Your Garage Door Spring: How Coil Springs Function as a Counter-Balance
What are torsion springs?
A torsion spring is often used as a garage door spring and works by torsion—or twisting—a flexible object that stores mechanical energy when it is in the twisted position. These coil springs should never unwind from a free position; instead, they should wind up from the free position. By functioning in this way, garage door springs reduce their diameter and become longer.
The amount of force, or torque, that is exerted by torsion springs is proportional to the amount the garage springs are twisted; and such springs need to be supported over a steel rod as a part of the overall garage door design. The spring is usually made from wire a bar of metal, and spacing is needed to minimize the friction that can alter the optimum torque and deflection.
Why are torsion springs so effective?
Torsion springs follow an angular form of Hooke’s Law, as long as they are not twisted beyond what their elasticity can handle. The basics of Hooke’s Law are that the torque required to twist the spring through the angle of 1 radian is equal to the angle of the twist. Although this formula may be hard for the average garage door spring user to understand, it basically means that torsion springs function with the same spring constant of a linear spring.
Uses of Coil Springs:
Besides garage springs, torsion springs may be used for:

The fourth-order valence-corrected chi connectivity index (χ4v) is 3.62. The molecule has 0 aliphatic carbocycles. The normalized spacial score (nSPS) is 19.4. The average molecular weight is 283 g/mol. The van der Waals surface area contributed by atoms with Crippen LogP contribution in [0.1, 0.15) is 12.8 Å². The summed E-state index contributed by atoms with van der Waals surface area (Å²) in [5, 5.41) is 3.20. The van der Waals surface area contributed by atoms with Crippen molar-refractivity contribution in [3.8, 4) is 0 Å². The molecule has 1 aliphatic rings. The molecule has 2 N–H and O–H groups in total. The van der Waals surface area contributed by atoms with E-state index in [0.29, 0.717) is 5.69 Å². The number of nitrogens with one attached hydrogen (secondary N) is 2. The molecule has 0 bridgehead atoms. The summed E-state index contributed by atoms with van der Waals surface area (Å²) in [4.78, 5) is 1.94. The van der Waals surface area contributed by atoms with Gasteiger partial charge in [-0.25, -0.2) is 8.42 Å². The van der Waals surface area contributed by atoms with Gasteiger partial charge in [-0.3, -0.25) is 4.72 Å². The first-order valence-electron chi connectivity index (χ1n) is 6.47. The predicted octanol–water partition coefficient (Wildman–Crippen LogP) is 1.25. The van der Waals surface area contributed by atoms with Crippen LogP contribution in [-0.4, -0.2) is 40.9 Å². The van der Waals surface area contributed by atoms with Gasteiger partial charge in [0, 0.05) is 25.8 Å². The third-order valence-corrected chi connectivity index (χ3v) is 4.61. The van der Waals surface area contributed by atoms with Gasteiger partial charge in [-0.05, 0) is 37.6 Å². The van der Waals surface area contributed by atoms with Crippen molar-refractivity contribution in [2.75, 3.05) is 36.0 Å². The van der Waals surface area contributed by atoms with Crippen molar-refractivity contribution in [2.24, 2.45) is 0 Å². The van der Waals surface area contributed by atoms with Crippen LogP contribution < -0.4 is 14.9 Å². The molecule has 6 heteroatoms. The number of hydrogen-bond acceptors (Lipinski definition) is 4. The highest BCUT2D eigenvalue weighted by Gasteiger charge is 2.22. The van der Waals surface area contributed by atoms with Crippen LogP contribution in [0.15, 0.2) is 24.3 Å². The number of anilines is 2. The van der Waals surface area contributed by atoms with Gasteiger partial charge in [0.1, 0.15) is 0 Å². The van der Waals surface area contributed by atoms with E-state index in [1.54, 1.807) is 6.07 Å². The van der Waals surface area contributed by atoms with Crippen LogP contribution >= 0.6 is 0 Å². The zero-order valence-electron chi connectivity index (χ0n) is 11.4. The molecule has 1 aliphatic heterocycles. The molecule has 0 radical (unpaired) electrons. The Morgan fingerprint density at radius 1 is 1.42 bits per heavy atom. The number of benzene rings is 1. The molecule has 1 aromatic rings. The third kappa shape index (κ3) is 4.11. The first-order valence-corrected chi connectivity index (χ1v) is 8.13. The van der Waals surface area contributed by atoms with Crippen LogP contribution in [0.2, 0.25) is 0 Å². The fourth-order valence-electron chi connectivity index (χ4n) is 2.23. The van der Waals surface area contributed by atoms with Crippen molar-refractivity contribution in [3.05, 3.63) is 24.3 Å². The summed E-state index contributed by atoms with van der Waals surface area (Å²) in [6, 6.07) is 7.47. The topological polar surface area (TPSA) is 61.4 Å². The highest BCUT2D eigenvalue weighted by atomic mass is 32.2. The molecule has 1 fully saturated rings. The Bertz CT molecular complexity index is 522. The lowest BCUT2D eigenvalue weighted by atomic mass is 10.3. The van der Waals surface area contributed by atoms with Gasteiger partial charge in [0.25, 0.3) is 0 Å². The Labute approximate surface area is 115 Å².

Katy Spring understands that although torsion springs are used for everything from assisting in opening trunk doors, to mousetraps designs, to operating the pop-up doors on digital cameras, most of our clients are looking for a garage door springs replacements. We are here to help you choose just the spring for your next job, no matter how big or how small. Call us at 281-391-1888 and let us help you make sure your mechanical devices move smoothly and efficiently.
- Torsion Bars: - Used to support auto suspension components (or the wheels), which move in response to rough roads and allow for a smoother ride.
- Torsion Pendulum: - These are wheel-shaped weights that are suspended from the center of some pendulum clocks, rotating the weight around the axis of the spring rather than swinging it like a regular pendulum.
- Balance Spring - In mechanical watches, the hairspring—or balance spring—is a spiral-shaped torsion spring that moves the balance spring toward the center position as it continues to rotate back and forth.
- Digital Micromirror Device: - This chip is at the center of many video projectors. There are many thousand miniscule mirrors on tiny torsion springs that reflect light onto the screen and form the image.
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Attn: Mark West Ph. 281-391-1888
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